PODCAST: Dr. Salman Akhtar on History of Bollywood Films Part-4

Dr. Salman Akhtar

Dr. Salman Akhtar

We continue with our history of Hindi cinema or Bollywood with Dr. Salman Akhtar. We pick up the threads of our conversation and look at how Bollywood films underwent a change during the 1980s. The films made in 1970s belonged to the angry young man genre and were marked with narcisstic rage. Concerns about the  market  shaped the content of the films from 1988 onwards points our Dr. Akhtar. This is the period when Hindi films found a new set of audience in Europe and North America.

Starting in 1988 there was a distinct change in the plot lines of Hindi films Dr. Akhtar points out. There was a strong element of retrospective idealization of Indian society and culture. In these new film often the heroes were happy, lived in big homes and were comfortable with their sexuality. How did this change come about? It was due to the silent and peculiar complicity of 2 groups of audience Dr. Akhtar explains. They were the Non Resident Indians (NRIs), who had temporarily lost their moorings and anchoring in their day to day lives and had a tendency to idealize Indian culture he points out. Then there were Resident Non Indians (RNI), who were born and brought up in India and had no anchoring to their Indian culture, but they had a hunger for Indian culture and tradition. The complicity of these two groups yielded a new crop of Hindi films that were big on nostalgia he argues.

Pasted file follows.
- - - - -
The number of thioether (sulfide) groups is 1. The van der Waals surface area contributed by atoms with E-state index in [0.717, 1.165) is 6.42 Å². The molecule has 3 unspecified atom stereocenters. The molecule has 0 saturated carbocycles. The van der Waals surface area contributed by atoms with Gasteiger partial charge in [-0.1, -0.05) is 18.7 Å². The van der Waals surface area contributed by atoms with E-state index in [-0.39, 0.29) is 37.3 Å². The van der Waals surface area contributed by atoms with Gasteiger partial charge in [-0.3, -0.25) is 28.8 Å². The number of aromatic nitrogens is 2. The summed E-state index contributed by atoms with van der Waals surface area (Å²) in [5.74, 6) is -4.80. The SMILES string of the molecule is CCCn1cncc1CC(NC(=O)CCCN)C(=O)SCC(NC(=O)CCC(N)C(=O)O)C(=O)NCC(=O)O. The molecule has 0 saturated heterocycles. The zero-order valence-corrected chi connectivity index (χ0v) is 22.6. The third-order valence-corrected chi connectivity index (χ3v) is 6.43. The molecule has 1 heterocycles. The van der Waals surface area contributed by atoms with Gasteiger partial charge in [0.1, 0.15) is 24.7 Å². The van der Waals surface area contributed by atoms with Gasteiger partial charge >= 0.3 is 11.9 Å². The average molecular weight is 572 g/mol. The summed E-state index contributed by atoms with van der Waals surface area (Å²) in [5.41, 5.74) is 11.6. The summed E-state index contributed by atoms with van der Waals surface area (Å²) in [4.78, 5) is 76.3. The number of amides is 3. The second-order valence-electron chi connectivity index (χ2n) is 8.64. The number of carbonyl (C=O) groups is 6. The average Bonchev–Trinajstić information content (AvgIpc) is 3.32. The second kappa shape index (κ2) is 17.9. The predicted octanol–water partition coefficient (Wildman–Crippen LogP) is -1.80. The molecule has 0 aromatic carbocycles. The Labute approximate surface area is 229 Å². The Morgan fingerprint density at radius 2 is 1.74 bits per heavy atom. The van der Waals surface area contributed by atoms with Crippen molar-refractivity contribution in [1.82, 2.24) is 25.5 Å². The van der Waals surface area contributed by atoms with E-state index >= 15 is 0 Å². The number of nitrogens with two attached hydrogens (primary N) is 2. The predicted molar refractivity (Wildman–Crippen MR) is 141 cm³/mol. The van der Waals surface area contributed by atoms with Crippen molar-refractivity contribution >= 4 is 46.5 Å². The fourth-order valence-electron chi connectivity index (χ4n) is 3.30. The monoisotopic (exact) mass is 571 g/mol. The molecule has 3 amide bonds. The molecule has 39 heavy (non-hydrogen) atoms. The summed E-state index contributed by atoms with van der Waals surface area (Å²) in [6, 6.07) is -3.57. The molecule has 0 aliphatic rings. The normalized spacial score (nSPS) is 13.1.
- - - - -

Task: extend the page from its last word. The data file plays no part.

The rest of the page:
And finally we talk to Dr. Akhtar about his own family’s connection to Bollywood and Hollywood. We talk to him about his nephew Farhan Akhtar’s pathbreaking film “Dil Chhata Hai,” about the journey of 3 young men into adults. Shot extensively in Australia this film marked the start of a new kind of films in Bollywood films. And about Dr. Akhtar’s  the Hollywood connection?  That connection is through his son Kabir Akhtar.

LISTEN: DR. SALMAN AKHTAR ON HISTORY OF HINDI OR BOLLYWOOD CINEMA PART-4

 

Tune back in for our final and concluding episode with Dr. Akhtar on the history of Hindi films or Bollywood.

In case you missed here is Part-1 of our conversation where Dr. Akhtar talks about his family and what got him interested in the history of Hindi cinema. Dr. Akhtar is a Psychiatrist and a professor at Thomas Jefferson Medical College in Philadelphia. He has has written extensively on  psychiatry, psychoanalysis and about poetry and films. And in Part-2 Dr. Akhtar talks about the profound sexual angst in the films from the 1950s and 1960s.  In Part-3 of our conversation he talks about female sexuality and the angry young man phase of Hindi cinema.

Here is a song from “Dilwale Dhulaniya Le Jayengey.”


Here is a song from Farhan Akhtar’s “Dil Chhata Hai

 

Photo courtesy of Dr. Salman Akhtar

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Podcast: Dr. Salman Akhtar on History of Hindi Cinema or Bollywood Part-2

Dr. Salman Akhtar

Dr. Salman Akhtar

Dr. Salman Akhtar talks about the 100 year old  history of Bollywood or Hindi cinema in this multi-part interview. Dr. Akhtar comes from a family of poets and writers in India. His father Jan Nisar Akhtar worked in Hindi film industry as a lyricist and poet. His mother Safia Akhtar was a talented writer & poet.  His brother Javed Akhtar is a well-known writer and lyricist in Bollywood.